American Democracy: people don't like their government used for purely partisan gain

American Democracy

by digby

They will take this to court. Who knows what will happen. But this is just the latest in a line of Republican end runs and undemocratic processes used explicitly for the partisan purpose of weakening and emasculating the Democratic party over the past few years. The impeachment of President Clinton was the first, followed by the stolen Bush election, the recall of Gray Davis, the gerrymandering in Texas etc. It's distinctly different than the sort of thing you saw when Democrats passed the final health care bill with a majority instead of a supermajority. That was a policy dispute that broke on party lines. These are purely partisan political actions designed to create a political advantage --- as the top Republican in the Wisconsin senate openly admitted.

I have written about this a lot over the years. This is one of my favorite little anecdotes that illustrates their thinking:

The new deadline for all recounts to be submitted to Katherine Harris was 5 p.m. Sunday, November 26. Now, that Sunday afternoon you could watch any of the television coverage and see that Palm Beach was still counting. And by late afternoon you heard various officials in Palm Beach acknowledging that they were not going to be finished by five. Now, we maintain that was completely illegal, because the law said you had to manually recount all ballots. [See Village Voice top five outrages for why this is such a slimy position for him to take.]

But as five o'clock approached, we heard that the secretary of state was going to accept the Palm Beach partial recount --- even though the Palm Beach partial recount was blatantly illegal. We were told that the secretary of state's view was that unless Palm Beach actually informed her --- in writing or otherwise --- that the returns were only a partial recount, she could not infer that on her own.

So we made some calls to a few Republicans overseeing the Palm Beach recount. We told them to gently suggest to the canvassing board that it might as well put PARTIAL RETURN on the front of the returns that were to be faxed up in time for the deadline. The reason we gave was clarity --- that the words PARTIAL RETURN would distinguish those returns from the full count that would be coming in later that night. I'm not exactly sure what happened, but I think the Palm Beach board did in the end write PARTIAL RECOUNT on the returns. We all know that the Secretary of State, in the end, rejected them. [By rejecting them, he means that she said that a partial return missed the deadline altogether and all the previously uncounted votes that were counted in the partial recount were never added to the tally. This had the effect of never allowing Gore to take the lead.]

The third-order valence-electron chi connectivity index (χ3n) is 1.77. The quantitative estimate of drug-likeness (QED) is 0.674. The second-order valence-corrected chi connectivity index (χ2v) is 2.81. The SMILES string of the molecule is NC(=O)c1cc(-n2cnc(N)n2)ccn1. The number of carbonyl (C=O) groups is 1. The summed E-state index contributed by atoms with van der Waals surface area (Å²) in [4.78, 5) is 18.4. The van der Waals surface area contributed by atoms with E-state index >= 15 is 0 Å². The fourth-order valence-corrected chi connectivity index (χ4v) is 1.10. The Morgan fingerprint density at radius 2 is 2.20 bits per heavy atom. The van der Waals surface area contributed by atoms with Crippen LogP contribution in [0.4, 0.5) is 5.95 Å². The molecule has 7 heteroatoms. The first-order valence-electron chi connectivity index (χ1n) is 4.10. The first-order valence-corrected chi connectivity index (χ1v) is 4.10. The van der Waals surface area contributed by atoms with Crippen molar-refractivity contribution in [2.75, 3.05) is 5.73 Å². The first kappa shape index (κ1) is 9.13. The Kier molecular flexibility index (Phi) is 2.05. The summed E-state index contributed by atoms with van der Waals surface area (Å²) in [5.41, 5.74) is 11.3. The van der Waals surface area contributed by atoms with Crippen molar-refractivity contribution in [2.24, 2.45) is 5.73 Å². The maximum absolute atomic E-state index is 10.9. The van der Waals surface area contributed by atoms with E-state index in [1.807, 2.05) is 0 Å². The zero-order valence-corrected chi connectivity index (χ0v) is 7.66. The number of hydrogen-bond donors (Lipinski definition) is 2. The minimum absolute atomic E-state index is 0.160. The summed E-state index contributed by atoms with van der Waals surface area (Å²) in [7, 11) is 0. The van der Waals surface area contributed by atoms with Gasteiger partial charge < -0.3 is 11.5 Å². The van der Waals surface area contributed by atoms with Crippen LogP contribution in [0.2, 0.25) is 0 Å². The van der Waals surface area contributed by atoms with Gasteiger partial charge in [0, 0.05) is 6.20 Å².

I think the board members probably agreed to write the PARTIAL RECOUNT notation for two reasons. First of all, I think they hadn't slept in 48 hours, so I think they'd sort of do anything. Second of all, I don't think they or anybody else would have suspected that it would actually make any difference. Who would imagine that without the simple notation of PARTIAL RETURN the partial count would have been accepted as a complete count by the secretary of state? Even while the television showed them still counting?

But I don't think it was Machiavellian to suggest to the board that it write PARTIAL RECOUNT, because that is what it was. I think it would have been sort of Machiavellian to suggest to pretend they were not partial returns. [Talk Magazine, March 2001, p. 172
This is a political war about power not policy. The people usually understand that once they engage and they aren't crazy about it. (They certainly didn't approve of the impeachment) They really do expect the government to work on their behalf and even if they disagree with the policy they are far more forgiving of politicians who use the power of their office for the good of the people than they are of politicians who use their power purely for partisan advantage. Wisconsin may be one of those situations that gets their attention. They already don't like the idea of ending collective bargaining and union busting. I would imagine that doing it in this unconventional fashion will not sit well at all.

There are many possibilities for responses being discussed and planned. Recalls, upcoming elections etc., which will undoubtedly be followed up by local activists and their national allies. But they have done something much bigger than just end collective bargaining for public employees in Wisconsin. They've raised awareness of the labor movement at a time when the middle class is under stress after years of being exploited. They wanted to deliver a coup de grĂ¢ce and have inspired a movement instead.